Preparation Method of PEG Hydrogel

Polymer hydrogel is a multi-component system composed of a three-dimensional polymer network and solvent water. It is a polymer network that can absorb a large amount of water and cause changes in macroscopic (volume) properties. Its most important property is the swelling property, which directly determines most of the properties of the gel. Intelligent hydrogels refer to those hydrogels that are sensitive to one or more parameters such as temperature, pH value, force, solvent, light intensity, and electric/magnetic field intensity, and their physical and chemical properties will produce reversible changes under their action. Due to the reversible responsiveness of this type of material to external stimuli, it has broad application prospects in high-tech fields such as molecular devices, light-switching materials, mild and efficient separation of biologically active substances, intelligent immobilization of enzymes and cells, and controlled release of drugs.

PEG hydrogels are formed via thiol-ene reactionsFig. 1. PEG hydrogels are formed via thiol-ene reactions (Biomacromolecules. 2023, 24(4): 1617-1626).

PEG Hydrogel Preparation

As a water-soluble polymer, polyethylene glycol (PEG) has non-toxic hydrogels and good biocompatibility, and is widely used in biomedical and pharmaceutical materials. In addition, the end group of the PEG molecular chain is a functional group - hydroxyl group, which can easily undergo chemical reactions to obtain polyethylene glycol functional monomers. In addition, PEG is easy to crystallize, and its molecular weight has a wide application range (from hundreds to tens of thousands). Therefore, using PEG as a matrix to prepare hydrogels has unique advantages.

Free Radical (Co)polymerization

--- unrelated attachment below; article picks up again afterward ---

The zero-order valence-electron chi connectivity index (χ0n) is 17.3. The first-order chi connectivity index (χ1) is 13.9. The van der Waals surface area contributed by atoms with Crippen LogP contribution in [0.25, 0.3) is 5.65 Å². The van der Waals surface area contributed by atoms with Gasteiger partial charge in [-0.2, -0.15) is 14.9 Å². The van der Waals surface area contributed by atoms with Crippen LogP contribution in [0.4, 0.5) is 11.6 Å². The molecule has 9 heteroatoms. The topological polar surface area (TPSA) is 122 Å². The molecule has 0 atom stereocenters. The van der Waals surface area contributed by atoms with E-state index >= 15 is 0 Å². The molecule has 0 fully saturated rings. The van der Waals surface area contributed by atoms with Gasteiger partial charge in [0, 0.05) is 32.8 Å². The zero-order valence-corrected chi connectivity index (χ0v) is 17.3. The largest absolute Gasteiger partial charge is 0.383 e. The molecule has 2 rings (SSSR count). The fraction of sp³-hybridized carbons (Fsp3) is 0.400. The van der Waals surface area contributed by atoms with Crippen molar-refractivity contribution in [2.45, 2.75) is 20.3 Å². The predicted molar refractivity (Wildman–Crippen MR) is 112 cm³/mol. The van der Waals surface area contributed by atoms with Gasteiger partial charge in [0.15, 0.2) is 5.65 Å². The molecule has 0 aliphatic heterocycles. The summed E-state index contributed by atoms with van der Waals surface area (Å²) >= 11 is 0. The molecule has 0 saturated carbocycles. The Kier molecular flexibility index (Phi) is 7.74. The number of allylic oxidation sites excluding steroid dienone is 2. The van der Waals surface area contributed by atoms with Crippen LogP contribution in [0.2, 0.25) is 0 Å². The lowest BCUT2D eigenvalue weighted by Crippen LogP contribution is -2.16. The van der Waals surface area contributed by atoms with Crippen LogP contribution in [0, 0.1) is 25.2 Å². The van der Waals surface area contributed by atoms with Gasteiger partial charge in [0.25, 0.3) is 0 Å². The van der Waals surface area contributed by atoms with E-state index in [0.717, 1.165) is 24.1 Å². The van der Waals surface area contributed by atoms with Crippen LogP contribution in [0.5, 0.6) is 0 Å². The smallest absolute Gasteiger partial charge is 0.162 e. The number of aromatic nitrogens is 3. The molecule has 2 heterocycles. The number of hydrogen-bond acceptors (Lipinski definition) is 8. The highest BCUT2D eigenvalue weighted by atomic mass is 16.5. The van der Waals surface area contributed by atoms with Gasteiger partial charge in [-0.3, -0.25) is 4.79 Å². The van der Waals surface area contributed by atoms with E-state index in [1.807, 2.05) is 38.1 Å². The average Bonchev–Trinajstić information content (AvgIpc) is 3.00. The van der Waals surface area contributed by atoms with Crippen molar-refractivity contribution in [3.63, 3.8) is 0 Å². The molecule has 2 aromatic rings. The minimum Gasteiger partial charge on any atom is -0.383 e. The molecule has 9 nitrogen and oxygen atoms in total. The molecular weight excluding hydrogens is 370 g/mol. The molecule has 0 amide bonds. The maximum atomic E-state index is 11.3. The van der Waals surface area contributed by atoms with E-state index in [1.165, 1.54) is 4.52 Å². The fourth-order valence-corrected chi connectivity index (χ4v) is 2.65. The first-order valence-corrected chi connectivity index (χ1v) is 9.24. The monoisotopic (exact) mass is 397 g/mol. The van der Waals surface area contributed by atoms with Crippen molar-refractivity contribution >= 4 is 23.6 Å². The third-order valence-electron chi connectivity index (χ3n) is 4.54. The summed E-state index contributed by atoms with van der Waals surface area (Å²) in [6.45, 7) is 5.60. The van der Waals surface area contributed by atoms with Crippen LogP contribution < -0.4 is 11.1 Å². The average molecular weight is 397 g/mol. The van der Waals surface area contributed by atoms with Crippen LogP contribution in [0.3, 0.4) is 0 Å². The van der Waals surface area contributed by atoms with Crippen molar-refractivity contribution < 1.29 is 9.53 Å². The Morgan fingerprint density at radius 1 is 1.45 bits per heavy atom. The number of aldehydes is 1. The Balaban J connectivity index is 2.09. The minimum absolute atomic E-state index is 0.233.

Polyethylene glycol acrylates (Acrylate-PEG) can be used to prepare hydrogels via free radical solution polymerization. The hydrogel's luminescent properties change with temperature. In addition, Professor Chatterji used polyethylene glycol diacrylate aqueous solution to polymerize under the action of initiator ammonium persulfate to obtain a hydrogel. However, it is difficult to obtain a well-structured network structure due to factors such as physical entanglement. Peppas prepared HEMA-co-MAA copolymer hydrogels using PEG600DMA, TEGDMA and PEGMMA polyethylene glycol monomethacrylate as cross-linking agents. It was found that when PEGMMA/TEGDMA (50%) was used as the cross-linking agent, the hydrogel had the highest recognition ability. It is worth mentioning that copolymer hydrogels can be obtained by free radical suspension polymerization of polyethylene glycol dimethacrylate and methacrylic acid. This hydrogel is used in the treatment of diabetes because it can effectively reduce blood sugar concentrations.

Enzyme-catalyzed cross-linking

Hydrogels with polyethylene glycol as the basic skeleton can be prepared by enzymatic cross-linking method. The hydrogel synthesized by the enzyme-catalyzed cross-linking method has the advantages of high efficiency, high selectivity, mild catalytic reaction conditions (generally at normal temperature and normal pressure), and does not require the use of toxic cross-linking agents. Therefore, it has special application value in fields such as drug release.

Click Chemistry